HERBARIUM


BASIL

I- Nomenclature
Latin name: Ocimum basilicum L.
Family : LamiaceaBasilic
Common names: Great basil, sweet basil, Genevose basil

Etymology
The name "basil" comes from the ancient Greek "basiliskos", diminutive of "basileus" in Latin, which means "king" or "little king".

II- Legends and traditions
According to Edouard Brasey, basil was considered to be the king of snakes.
The Romans called it “blood of Saturn”. In old French texts, we find the term basilicoq.

 III- Botanical description
Description: Herbaceous 20 to 40 cm, it can sometimes reach 80 cm.
The quadrangular, branched stems form a dense tuft with rather oval leaves and usually a particularly bright green.
The small white flowers grouped in whorls along the stems appear in summer.
Habitat: Originating from Asia, basil, used to heat and humidity, has thrived particularly in the Mediterranean basin since the Middle Ages.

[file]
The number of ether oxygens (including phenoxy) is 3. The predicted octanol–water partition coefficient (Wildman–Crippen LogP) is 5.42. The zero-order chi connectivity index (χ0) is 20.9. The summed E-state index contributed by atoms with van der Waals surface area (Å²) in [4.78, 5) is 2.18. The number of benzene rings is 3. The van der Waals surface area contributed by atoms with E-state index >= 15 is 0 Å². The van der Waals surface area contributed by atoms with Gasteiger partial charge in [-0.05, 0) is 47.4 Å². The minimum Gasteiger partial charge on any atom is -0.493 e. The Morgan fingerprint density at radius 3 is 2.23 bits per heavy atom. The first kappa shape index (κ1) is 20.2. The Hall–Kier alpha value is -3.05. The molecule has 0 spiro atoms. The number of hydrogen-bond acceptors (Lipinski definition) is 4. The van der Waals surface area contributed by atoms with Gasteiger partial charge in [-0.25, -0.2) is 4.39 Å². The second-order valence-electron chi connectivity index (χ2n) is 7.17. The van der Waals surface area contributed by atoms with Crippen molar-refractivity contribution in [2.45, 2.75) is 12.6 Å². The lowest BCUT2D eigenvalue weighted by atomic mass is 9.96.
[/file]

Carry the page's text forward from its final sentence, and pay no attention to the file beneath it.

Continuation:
Parts used : leaves and flowering tops

IV- Active ingredients

Leaves

essential oil: cineol, linalol, estragol, camphor

tannine

 

V- Therapeutic uses
Properties

Leaves

antispasmodic

intestinal antispetic

emmenagogue

nervous balancing

stomagic

tonic

Indications
Acne
Anguish
Bloating, gas, difficult digestion
Lack of appetite
Insomnia of nervous origin
Migraines of nervous origin
Intestinal parasites

Dosage
Internal use
Infusion: one teaspoon per cup of boiling water after each meal (digestive).

Essential oil: on a piece of sugar fights nervous gastric spasms.

Basil wine: macerate 4 tablespoons of dried basil for 3 days in a liter of wine. On the 4th day, pass, express and sweeten according to your taste. Have a drink before meals.

External use
Gargle: against mouth ulcers and inflammations in the mouth.

Essential oil: applied externally to the skin (acne).

VI- Precaution of use

Contraindication
During pregnancy, breastfeeding, in infants and young children.
Do not use for a prolonged period.

 


Copyright© 2021 by LUTYLIA. All rights reserved.